No Such Thing as a Fairytale

Emily Trokis
4 min readOct 29, 2020

There are a few thoughts that have prompted my musings, so I’ll share that first:

  1. A ridiculous article about a celebrity testing positive for Covid. I came across the information on social media, which provided a link to a terribly unreliable news platform.
  2. Covid. Duh
  3. Baby Jesus.
  4. Our need to strive for the magic
  5. Digital pacifiers

Disclaimer: I’m just going to be honest. I’m awfully inconsistent but aware of Grace. I write to dispel the shame and process my thoughts. I experience feat and anxiety but I know God is unshakeable and faithful. He is my hope.


The second I become afraid of being ill, I tend to use my phone as a digital pacifier. This is a sweeping cultural norm that we should be wary of. I can think of several times I’ve sat by the toilet due to food poisoning, scrolling, scrolling, scrolling just to distract myself from the impending illness. The saddest thing is that I’ve started to do it when I’m with my son and that makes my heart sink. He’s with me, often snuggling up to me watching his own digital pacifier while I try to ride out my emotion and worries about what’s happening in my body. Why?! I hate that I try to block out even the most precious of things just to fulfil my desire for distraction. I’m embarrassed and I am going to make a choice to change it. That’s another musing, anyway.

This afternoon I got up from my digital (conscious) slumber and made Jesse (my son) lunch. Amazing how the need to look after someone heaves you out of the pit of worry and self-obsession. We had lunch, a laugh, listened to some worship music, prayed with gratitude and the fog began to lift. I’m choosing faith for myself and my family.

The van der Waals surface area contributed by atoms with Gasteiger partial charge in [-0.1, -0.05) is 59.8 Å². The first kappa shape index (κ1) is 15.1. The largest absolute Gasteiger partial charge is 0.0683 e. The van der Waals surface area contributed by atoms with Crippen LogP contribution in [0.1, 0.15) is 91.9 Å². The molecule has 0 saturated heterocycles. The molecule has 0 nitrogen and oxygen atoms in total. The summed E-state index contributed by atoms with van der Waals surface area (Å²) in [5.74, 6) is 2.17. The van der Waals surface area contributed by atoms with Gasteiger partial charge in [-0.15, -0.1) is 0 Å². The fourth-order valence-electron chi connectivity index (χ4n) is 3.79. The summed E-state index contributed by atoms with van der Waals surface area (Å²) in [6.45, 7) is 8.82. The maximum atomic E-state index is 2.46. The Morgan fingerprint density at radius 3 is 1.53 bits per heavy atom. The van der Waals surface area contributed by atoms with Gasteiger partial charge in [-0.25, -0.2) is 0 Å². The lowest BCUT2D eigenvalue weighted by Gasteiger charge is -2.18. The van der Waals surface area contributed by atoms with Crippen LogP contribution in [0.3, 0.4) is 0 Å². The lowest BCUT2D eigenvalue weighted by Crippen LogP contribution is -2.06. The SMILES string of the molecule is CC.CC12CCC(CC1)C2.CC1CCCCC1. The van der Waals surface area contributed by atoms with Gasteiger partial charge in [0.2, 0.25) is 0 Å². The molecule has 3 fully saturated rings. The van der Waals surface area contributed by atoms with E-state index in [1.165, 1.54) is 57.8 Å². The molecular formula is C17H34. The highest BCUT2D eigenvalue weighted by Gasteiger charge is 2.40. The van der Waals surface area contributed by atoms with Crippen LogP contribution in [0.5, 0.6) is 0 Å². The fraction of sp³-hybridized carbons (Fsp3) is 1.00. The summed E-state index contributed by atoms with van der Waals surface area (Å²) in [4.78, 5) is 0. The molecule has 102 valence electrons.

How many times do we look to distraction — whether it be in general or in relation to the current anxiety of a pandemic — to fill us with a sense of hope or contentment? It doesn’t take much to burst the bubble we’ve made for ourselves that tells us the world is pure magic. We fill our bubbles with all kinds of distractions and believe that we can rest in it until the storm fades but this is more destructive than good. For me, clicking a pointless link that stated a celebrity had tested positive was a tiny little poke at the bubble. The thoughts about whether or not I should go out caused another little poke. I start to feel snotty and the toddler’s nose continues to run and although I’m not worried ( surprise!) even the reality of mortality pops the bubble.

My conclusion is that this is the safest thing. Living outside the bubble (I know, you’re probably sick of that phrase) is actually the most healthy place. Full, unashamed freedom. Living in the reality of a fallen world; how fallen it currently is. At least nothing can burst the bubble.

I’m not going to write a preach about this but I do believe that contentment and faith-filled living involves being aware of the brokenness but offering our burdens to God. It also involves wearing the armour that is freely available. Just a shame we choose the bubbles of distraction instead of the really tough, hardest metal (metaphorically speaking) kind of stuff. It’s armour for the everyday world. Man, I’ve never felt more aware of the reality which says a lot about my first-world bubble.

I’m sure Mary and Joseph were feeling afraid as they awaited the arrival of their saviour King. I’m taking comfort in the fact that the Christmas story, the one can sometimes treat as a bit of a fairytale, is actually a story of gritting your teeth in the midst of utter uncertainty. Would they find a place to stay? Would she be able to deliver the baby safely and stay alive herself? How will people respond to the Messiah incarnate? I’m sure they even thought about where the next meal would come from. They faced many realities that, when I give it some thought, take the fairytale away from it all and remind me that the stories are shared to bring hope to us in the midst of our brutal normality. In the midst of suffering and pain, I’m pushing my feet into the ground and becoming aware of the physical world around me. I’m tuning into the realities that surround me: pain, loss, worry but also excitement, hope and joy and learning how to live in this glorious imbalance.

There may not be such thing as a fairytale but there is something much more beautiful. A story that’s real. Your story is real and it is powerful. Sink your feet into the ground, breathe in the air around you, think of all the wonderful things that make up your world and be grateful that it exists. We don’t need to strive for fairytale magic: we just need the grace to continue our very ordinary lives and walk with God throughout.



Emily Trokis

A 27 year old Christian, wife, mother, ex-teacher and butterfly brain. I believe in hope, absolute truth and the beauty of the written word.